Travel Time - Variable or Constant?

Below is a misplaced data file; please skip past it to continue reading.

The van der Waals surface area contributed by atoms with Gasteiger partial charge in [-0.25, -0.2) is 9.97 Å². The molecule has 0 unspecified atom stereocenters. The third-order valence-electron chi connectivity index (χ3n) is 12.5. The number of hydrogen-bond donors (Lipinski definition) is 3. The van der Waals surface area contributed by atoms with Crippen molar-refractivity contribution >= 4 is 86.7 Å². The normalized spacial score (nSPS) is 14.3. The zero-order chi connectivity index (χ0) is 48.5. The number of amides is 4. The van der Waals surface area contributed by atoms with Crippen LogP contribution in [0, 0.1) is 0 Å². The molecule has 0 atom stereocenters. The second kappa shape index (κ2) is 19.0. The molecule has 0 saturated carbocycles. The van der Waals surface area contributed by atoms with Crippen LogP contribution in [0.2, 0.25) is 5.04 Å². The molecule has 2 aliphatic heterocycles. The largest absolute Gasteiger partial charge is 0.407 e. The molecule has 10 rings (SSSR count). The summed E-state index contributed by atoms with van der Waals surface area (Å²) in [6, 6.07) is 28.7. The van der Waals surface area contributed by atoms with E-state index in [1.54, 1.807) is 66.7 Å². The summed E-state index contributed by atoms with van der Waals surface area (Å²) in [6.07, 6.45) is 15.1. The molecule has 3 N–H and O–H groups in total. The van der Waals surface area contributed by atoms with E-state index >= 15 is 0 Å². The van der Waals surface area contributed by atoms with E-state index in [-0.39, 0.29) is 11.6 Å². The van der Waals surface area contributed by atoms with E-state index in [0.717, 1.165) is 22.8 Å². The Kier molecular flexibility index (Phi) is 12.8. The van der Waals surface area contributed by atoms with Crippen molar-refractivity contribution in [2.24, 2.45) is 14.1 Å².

Empirically, travel time averaged across a population is invariant at close to one hour per person per day. Nevertheless, standard transport analysis treats travel time as a variable, scoring the value of time savings in cost-benefit analysis of proposed new infrastructure, and minimising generalised travel time in transport modelling. This paper argues that the invariance of travel time needs to be explained, and that such an explanation might involve a marginal approach to travel time, as well as the possibility of there being an intrinsic utility to travel. These concepts are consistent with economic principles but not with the current practice of transport economics. It is further argued that the benefits of transport system improvement are to be found in the additional access afforded, not in notional travel time savings; and that conventional transport models that pay no regard to the invariance of aggregate travel time may mislead. It is suggested that in transport analysis, aggregate travel time should be treated as a constant, not a variable. © 2004 LSE and the University of Bath
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